WASHINGTON — Holding President Donald Trump accountable for anti-democratic actions is crucial to any hope of restoring U.S. credibility in combating human rights abuses across the globe, a leading advocacy group argued Wednesday as it released its annual compilation of the world’s worst rights violators.
Human Rights Watch’s annual report detailed a harrowing litany of rights abuses, including China’s oppression of its Uighur minority, Saudi Arabia’s jailing of rights activists and Turkey’s mass persecution of civil servants and journalists.
In the compilation of more than 750 pages spanning more than 100 countries, China’s government came in for scathing criticism for secrecy surrounding the coronavirus outbreak that has so far killed nearly 2 million people worldwide, and for its “aggressive assault” on the freedoms of Hong Kong’s people, among other actions.
But the group’s executive director, Kenneth Roth, also noted that the report’s release coincided with a particularly fraught moment in U.S. political life. On Wednesday, the House of Representatives impeached Trump for inciting insurrection, with lawmakers convening in the heavily fortified U.S. Capitol one week after a violent riot that the president is accused of fomenting. Trump became the first president in U.S. history to be impeached twice.
Both Trump’s tumultuous exit and the advent of President-elect Joe Biden’s administration have powerful implications for human rights around the world, Roth said at a news conference in Geneva, citing a “crisis of credibility” for the United States in defending rights elsewhere.
The report criticized the United States over issues including racial disparities in policing and COVID-19’s disproportionate toll among communities of color. Even though the document, covering 2020, was written before last week’s mob attack on the Capitol, the group expressed concern over Trump’s false claim to have won the election.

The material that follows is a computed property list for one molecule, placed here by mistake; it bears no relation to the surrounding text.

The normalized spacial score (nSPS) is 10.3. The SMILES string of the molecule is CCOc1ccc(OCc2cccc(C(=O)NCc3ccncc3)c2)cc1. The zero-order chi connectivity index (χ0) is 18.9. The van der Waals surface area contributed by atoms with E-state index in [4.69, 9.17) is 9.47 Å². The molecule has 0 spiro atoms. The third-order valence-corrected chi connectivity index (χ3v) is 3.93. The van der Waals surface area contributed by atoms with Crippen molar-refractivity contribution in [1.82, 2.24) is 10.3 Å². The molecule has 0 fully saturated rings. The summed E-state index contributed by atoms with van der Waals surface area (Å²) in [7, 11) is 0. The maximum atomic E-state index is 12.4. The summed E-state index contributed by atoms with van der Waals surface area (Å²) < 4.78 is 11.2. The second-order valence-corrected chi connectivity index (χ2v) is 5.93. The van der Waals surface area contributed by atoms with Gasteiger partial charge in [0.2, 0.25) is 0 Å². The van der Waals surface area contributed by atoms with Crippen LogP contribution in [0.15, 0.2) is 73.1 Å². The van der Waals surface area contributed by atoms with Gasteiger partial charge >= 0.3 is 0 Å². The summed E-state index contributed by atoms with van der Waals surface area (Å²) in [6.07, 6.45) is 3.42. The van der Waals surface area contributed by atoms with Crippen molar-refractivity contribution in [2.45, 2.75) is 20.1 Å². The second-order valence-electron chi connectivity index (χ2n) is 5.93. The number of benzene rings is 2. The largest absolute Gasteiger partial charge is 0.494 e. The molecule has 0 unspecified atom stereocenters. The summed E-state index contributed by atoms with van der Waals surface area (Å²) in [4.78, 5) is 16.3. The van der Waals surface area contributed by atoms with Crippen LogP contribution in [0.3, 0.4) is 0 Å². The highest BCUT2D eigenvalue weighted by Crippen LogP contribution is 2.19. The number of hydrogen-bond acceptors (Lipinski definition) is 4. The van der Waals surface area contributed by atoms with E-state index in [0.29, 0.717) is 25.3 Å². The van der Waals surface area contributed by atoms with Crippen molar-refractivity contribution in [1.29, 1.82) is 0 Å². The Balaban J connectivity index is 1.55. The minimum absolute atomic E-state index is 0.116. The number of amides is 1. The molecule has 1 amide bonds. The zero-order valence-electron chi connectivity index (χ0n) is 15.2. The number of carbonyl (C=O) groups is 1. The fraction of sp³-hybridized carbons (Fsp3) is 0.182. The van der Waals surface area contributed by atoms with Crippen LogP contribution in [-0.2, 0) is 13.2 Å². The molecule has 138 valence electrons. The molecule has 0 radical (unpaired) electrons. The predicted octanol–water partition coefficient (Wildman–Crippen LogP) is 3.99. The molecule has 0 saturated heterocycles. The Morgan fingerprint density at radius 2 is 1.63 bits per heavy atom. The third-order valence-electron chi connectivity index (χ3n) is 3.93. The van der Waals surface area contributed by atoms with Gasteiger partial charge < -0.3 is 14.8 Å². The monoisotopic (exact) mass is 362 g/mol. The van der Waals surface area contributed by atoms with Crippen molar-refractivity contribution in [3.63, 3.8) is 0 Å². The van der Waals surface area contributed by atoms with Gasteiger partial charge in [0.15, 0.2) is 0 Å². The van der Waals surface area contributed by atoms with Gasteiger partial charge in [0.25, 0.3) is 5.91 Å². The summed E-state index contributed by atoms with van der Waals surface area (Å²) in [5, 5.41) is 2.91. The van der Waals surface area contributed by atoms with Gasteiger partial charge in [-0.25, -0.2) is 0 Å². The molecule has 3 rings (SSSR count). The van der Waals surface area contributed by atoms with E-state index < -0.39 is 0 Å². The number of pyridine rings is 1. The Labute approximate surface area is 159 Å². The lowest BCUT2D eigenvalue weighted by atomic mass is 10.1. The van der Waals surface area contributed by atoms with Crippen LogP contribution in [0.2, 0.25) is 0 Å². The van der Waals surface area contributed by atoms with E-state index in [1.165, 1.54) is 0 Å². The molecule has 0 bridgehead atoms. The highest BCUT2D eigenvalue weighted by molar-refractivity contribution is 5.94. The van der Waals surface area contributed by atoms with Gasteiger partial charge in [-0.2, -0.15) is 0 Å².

“President Trump made baseless allegations of voter fraud and filed lawsuits challenging certain states’ electoral process,” the report said. At his news conference, Roth said holding Trump and extremist supporters accountable under the law was inextricably tied to the U.S. role in defending rights elsewhere in the world.
Biden, he stressed, should not order prosecution of Trump and violent partisans, but should stand aside and let legal due process play out, demonstrating for the world that “the president is not king.”
Calling Trump a “disaster for human rights,” Roth said that “occasional U.S. condemnation of human rights in places like Venezuela, Cuba or Iran rang hollow when parallel praise was bestowed on the likes of Russia, Egypt, Saudi Arabia.”
But a new U.S. president is not a “panacea” for addressing rights abuses, Roth said. He urged the incoming administration to search for ways that the defense of worldwide human rights could be incorporated into long-term policies that could not be easily unwound if another autocratic figure assumed the presidency, and to be a partner in building regional efforts at self-policing on human rights.